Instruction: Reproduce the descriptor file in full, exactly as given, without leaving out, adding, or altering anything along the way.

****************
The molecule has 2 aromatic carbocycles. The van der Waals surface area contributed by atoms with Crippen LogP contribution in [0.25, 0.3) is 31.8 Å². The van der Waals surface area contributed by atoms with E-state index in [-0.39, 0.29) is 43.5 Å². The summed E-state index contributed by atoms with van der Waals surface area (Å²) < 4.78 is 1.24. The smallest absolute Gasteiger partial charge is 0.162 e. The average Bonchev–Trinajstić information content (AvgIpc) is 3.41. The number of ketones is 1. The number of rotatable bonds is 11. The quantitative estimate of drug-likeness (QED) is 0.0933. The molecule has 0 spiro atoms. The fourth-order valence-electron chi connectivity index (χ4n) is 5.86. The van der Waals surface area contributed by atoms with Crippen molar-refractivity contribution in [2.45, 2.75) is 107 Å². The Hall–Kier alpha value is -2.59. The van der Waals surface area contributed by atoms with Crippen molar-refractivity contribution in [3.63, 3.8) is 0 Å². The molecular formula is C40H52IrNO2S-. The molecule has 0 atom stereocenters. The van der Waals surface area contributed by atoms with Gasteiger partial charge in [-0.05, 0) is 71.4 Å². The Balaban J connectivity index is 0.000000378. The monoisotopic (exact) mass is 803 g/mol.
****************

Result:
The molecule has 2 aromatic carbocycles. The van der Waals surface area contributed by atoms with Crippen LogP contribution in [0.25, 0.3) is 31.8 Å². The van der Waals surface area contributed by atoms with E-state index in [-0.39, 0.29) is 43.5 Å². The summed E-state index contributed by atoms with van der Waals surface area (Å²) < 4.78 is 1.24. The smallest absolute Gasteiger partial charge is 0.162 e. The average Bonchev–Trinajstić information content (AvgIpc) is 3.41. The number of ketones is 1. The number of rotatable bonds is 11. The quantitative estimate of drug-likeness (QED) is 0.0933. The molecule has 0 spiro atoms. The fourth-order valence-electron chi connectivity index (χ4n) is 5.86. The van der Waals surface area contributed by atoms with Crippen molar-refractivity contribution in [2.45, 2.75) is 107 Å². The Hall–Kier alpha value is -2.59. The van der Waals surface area contributed by atoms with Crippen molar-refractivity contribution in [3.63, 3.8) is 0 Å². The molecular formula is C40H52IrNO2S-. The molecule has 0 atom stereocenters. The van der Waals surface area contributed by atoms with Gasteiger partial charge in [-0.05, 0) is 71.4 Å². The Balaban J connectivity index is 0.000000378. The monoisotopic (exact) mass is 803 g/mol.